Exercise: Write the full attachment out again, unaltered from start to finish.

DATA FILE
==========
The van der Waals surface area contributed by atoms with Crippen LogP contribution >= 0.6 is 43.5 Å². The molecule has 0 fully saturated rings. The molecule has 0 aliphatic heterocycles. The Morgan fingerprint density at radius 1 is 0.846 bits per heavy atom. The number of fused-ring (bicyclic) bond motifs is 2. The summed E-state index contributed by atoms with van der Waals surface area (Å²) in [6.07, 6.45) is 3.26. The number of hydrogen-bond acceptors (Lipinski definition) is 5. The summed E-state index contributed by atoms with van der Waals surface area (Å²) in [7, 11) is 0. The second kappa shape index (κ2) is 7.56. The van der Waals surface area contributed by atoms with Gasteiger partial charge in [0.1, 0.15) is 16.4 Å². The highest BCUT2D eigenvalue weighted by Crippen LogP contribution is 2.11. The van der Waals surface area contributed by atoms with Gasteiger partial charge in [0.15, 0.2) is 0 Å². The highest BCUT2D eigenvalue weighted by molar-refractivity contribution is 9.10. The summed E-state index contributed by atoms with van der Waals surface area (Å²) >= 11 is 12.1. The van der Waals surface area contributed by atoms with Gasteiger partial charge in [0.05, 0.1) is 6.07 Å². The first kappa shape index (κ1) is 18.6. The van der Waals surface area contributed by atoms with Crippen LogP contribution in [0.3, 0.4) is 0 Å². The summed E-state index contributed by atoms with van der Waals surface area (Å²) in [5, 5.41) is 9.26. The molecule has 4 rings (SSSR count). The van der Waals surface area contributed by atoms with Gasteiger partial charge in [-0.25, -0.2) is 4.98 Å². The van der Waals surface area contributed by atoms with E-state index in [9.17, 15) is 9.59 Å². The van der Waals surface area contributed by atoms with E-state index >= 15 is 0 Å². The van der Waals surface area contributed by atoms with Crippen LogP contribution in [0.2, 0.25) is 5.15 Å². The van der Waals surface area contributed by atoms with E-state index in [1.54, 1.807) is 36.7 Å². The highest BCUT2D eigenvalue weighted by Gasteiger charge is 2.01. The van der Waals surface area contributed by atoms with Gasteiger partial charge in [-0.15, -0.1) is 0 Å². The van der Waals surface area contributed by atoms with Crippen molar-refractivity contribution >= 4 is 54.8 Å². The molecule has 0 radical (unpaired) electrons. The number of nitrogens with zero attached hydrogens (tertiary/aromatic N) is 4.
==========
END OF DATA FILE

The van der Waals surface area contributed by atoms with Crippen LogP contribution >= 0.6 is 43.5 Å². The molecule has 0 fully saturated rings. The molecule has 0 aliphatic heterocycles. The Morgan fingerprint density at radius 1 is 0.846 bits per heavy atom. The number of fused-ring (bicyclic) bond motifs is 2. The summed E-state index contributed by atoms with van der Waals surface area (Å²) in [6.07, 6.45) is 3.26. The number of hydrogen-bond acceptors (Lipinski definition) is 5. The summed E-state index contributed by atoms with van der Waals surface area (Å²) in [7, 11) is 0. The second kappa shape index (κ2) is 7.56. The van der Waals surface area contributed by atoms with Gasteiger partial charge in [0.1, 0.15) is 16.4 Å². The highest BCUT2D eigenvalue weighted by Crippen LogP contribution is 2.11. The van der Waals surface area contributed by atoms with Gasteiger partial charge in [0.15, 0.2) is 0 Å². The highest BCUT2D eigenvalue weighted by molar-refractivity contribution is 9.10. The summed E-state index contributed by atoms with van der Waals surface area (Å²) >= 11 is 12.1. The van der Waals surface area contributed by atoms with Gasteiger partial charge in [0.05, 0.1) is 6.07 Å². The first kappa shape index (κ1) is 18.6. The van der Waals surface area contributed by atoms with Crippen LogP contribution in [0.3, 0.4) is 0 Å². The summed E-state index contributed by atoms with van der Waals surface area (Å²) in [5, 5.41) is 9.26. The molecule has 4 rings (SSSR count). The van der Waals surface area contributed by atoms with Gasteiger partial charge in [-0.25, -0.2) is 4.98 Å². The van der Waals surface area contributed by atoms with E-state index in [9.17, 15) is 9.59 Å². The van der Waals surface area contributed by atoms with E-state index >= 15 is 0 Å². The van der Waals surface area contributed by atoms with Crippen LogP contribution in [0.2, 0.25) is 5.15 Å². The van der Waals surface area contributed by atoms with E-state index in [1.54, 1.807) is 36.7 Å². The highest BCUT2D eigenvalue weighted by Gasteiger charge is 2.01. The van der Waals surface area contributed by atoms with Gasteiger partial charge in [-0.15, -0.1) is 0 Å². The van der Waals surface area contributed by atoms with Crippen molar-refractivity contribution >= 4 is 54.8 Å². The molecule has 0 radical (unpaired) electrons. The number of nitrogens with zero attached hydrogens (tertiary/aromatic N) is 4.